read the article. read the comments. don't usually read the register. I'm in cyber sec and handle a few standard cyber defense products. I'm not a professional penetration tester or anything like that.

    i ran into moving target at the last blackhat show when I traveled there from the U.K. to see what was up at the show. I did not like the software approach and the two moving target which I found there as any software module can be accessed and then hacked. the kryptonite box is an appliance which isolates the code about 99.9999% rom any clever network based attacker. yes, not 100%. but pretty good.

    segmentation is pretty common and not working well since the biggest company in the space, cisco, required that we replace all of our switches. no way. that's an impossible request. we have many small switches in racks in closets everywhere. not a chance. segmentation stops movement but not 100% since you need to get to a few servers or whatever you are specifically authorised. so i think it fits the definition of zero trust although I did have to google it to figure it out. stopping reconnaissance by mixing up the IP's and changing them randomly is pretty cool. almost attacks, whether supported by packaged attacker malware tools or a hands on attacker rely on figuring out IP addresses or knowing them. otherwise these attacks don't work.

    I think this is a good technology. on paper, it looks very capable. i'm always cautious about new stuff and new vendors. if they announce a few high profile partners then it is worth perhaps a trial or test. we can all agree that basic perimeter and endpoint defense are too easy to hack. without some new technology everyone in the soc is sitting on their hands waiting to lose their jobs when we get hacked. the word is when. so I'm open to new ideas.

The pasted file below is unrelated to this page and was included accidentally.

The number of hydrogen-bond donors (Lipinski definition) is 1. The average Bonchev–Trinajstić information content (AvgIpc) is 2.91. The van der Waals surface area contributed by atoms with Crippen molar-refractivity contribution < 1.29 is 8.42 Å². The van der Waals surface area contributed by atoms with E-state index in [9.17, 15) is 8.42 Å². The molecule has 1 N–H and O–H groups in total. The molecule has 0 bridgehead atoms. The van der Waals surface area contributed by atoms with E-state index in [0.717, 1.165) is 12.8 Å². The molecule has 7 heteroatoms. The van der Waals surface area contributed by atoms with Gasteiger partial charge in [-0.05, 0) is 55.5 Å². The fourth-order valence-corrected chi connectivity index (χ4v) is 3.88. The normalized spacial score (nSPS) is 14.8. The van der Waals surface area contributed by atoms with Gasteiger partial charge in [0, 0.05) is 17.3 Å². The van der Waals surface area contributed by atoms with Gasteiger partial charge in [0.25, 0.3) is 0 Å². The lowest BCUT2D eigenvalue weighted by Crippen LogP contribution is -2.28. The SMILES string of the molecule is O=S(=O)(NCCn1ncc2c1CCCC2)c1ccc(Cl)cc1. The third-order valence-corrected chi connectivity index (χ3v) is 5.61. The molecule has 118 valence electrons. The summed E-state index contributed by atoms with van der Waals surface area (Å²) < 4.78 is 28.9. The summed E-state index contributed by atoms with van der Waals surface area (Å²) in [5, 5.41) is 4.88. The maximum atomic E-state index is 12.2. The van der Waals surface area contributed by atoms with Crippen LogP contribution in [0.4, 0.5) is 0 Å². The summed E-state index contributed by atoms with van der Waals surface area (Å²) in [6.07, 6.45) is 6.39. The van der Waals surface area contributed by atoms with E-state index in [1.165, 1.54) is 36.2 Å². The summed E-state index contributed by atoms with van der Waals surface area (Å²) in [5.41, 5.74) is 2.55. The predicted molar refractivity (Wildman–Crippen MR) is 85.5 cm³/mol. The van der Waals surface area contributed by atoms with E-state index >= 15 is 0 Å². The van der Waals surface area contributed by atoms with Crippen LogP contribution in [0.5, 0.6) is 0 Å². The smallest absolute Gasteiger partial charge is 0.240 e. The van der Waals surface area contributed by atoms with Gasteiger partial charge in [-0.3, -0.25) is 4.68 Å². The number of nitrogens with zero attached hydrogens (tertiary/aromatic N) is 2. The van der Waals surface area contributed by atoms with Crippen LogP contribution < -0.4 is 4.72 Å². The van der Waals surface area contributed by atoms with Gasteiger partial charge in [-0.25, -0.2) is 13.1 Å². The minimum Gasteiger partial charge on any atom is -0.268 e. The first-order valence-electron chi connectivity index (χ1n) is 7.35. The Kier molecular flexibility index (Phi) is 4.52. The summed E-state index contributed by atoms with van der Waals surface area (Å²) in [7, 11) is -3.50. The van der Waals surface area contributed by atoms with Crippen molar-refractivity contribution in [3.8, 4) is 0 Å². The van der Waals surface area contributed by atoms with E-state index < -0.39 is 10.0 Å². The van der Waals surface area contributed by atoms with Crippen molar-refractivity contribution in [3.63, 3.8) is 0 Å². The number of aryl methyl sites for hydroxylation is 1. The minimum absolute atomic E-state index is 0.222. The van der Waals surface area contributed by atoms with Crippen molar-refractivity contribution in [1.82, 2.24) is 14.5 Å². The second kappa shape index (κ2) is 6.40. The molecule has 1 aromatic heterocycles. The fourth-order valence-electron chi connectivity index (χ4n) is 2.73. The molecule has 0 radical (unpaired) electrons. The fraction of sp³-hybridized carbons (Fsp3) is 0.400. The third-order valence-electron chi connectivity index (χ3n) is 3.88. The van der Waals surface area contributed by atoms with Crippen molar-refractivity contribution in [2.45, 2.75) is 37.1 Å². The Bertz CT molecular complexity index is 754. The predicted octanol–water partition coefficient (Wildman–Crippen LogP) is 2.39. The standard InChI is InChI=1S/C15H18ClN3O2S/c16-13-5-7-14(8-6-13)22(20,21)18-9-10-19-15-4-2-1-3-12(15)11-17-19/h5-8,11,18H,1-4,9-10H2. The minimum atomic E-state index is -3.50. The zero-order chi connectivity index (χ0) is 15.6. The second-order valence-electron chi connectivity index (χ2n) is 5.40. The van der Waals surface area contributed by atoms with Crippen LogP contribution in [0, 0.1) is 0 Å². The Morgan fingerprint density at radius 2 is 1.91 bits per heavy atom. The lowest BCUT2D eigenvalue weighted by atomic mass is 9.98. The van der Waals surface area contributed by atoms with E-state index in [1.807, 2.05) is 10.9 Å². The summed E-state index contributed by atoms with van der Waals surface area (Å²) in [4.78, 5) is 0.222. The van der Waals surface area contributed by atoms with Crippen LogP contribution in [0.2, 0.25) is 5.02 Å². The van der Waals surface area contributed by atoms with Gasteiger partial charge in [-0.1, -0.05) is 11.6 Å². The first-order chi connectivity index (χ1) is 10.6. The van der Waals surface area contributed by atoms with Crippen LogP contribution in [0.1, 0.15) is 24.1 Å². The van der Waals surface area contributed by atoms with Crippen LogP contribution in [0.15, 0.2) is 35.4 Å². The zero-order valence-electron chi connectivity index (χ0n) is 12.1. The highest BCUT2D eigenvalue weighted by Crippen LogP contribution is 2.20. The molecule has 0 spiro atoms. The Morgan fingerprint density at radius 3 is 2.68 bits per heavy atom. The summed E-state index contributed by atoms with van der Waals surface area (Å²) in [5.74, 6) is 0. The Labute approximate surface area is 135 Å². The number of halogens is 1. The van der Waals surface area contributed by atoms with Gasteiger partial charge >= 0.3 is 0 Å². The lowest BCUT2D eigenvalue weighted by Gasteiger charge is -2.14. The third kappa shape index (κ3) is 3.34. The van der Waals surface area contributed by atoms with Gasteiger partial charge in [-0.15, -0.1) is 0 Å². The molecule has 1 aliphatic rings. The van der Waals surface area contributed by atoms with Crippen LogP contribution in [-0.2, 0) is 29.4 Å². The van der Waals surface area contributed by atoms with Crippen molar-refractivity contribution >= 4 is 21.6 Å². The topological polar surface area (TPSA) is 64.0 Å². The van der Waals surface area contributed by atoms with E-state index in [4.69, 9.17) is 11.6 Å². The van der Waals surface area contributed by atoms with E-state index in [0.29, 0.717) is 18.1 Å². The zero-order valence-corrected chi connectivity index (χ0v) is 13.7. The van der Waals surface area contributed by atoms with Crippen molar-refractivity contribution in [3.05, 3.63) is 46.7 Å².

7. rapier2

    interesting product

    i'm on a soc team and investigate new tech. I don't do anything fancy like penetration testing but I work on major cyber events and help administer product deployments.

    looked at moving target over the past year. a few flakey vendors.

    the comment about the softwar getting compromised is valid especially when a software only approach is used. the good think about kryptonite is that they have an appliance which almost keeps it as a fully closed system.

    i like it was packaged with segmentation. we like segmentation but we have not implemented. cisco had the stones to ask us to replace all of our existing switches. LMAO over that one. we have switches everyone and in every closet. an appliance to do segmentation, using existing switches, as the kryptonite website purports, is the way to go. btw, it is zero trust, but you limit each user by rule to a very finite number of servers they need to access. no looking up/down the network and wandering around.

    the mtd is the cool part. if it works as advertised. basically scrambling and hiding ip addresses in the network eliminates the crappy part of how tcpip is designed. I'll wait to see if they get any credible partners or announcements. not running to the well right now. but worth watching. looks like a cool technlogy.

  8. rapier2

    cool stuff

    moving target is cool stuff.

    perimeter doesn't work. I work in a soc team and everything gets in. we're all expecting to lose our jobs when we get hit with a big hack.

    LMAO at some of the posts. we need new tech and we need it soon.

  9. Anonymous Coward

    Looks like they've got a paid spammer on the case already

    Three posts in a row praising it from someone who joined today. No, that's not suspicious at all!

    If they thought these obviously fake posts would fool anyone at the Reg, I see no reason to believe their product is anything but worthless.

    1. amanfromMars 1 Silver badge

      Re: Looks like they've got a paid spammer on the case already

      Priceless Vapourware is the Next Big Yin in Yang, DougS, and the Markets for ITs Captivating IP are Colossal.

      1. Anonymous Coward
        Anonymous Coward

        Re: Looks like they've got a paid spammer on the case already

        Could be, but they don't even invest in a decent quality spammer to keep up the illusion. Heck, judging by the post they couldn't even be bothered to hire someone who understands paragraphs.

        Using capitals appears to be his kryptonite :)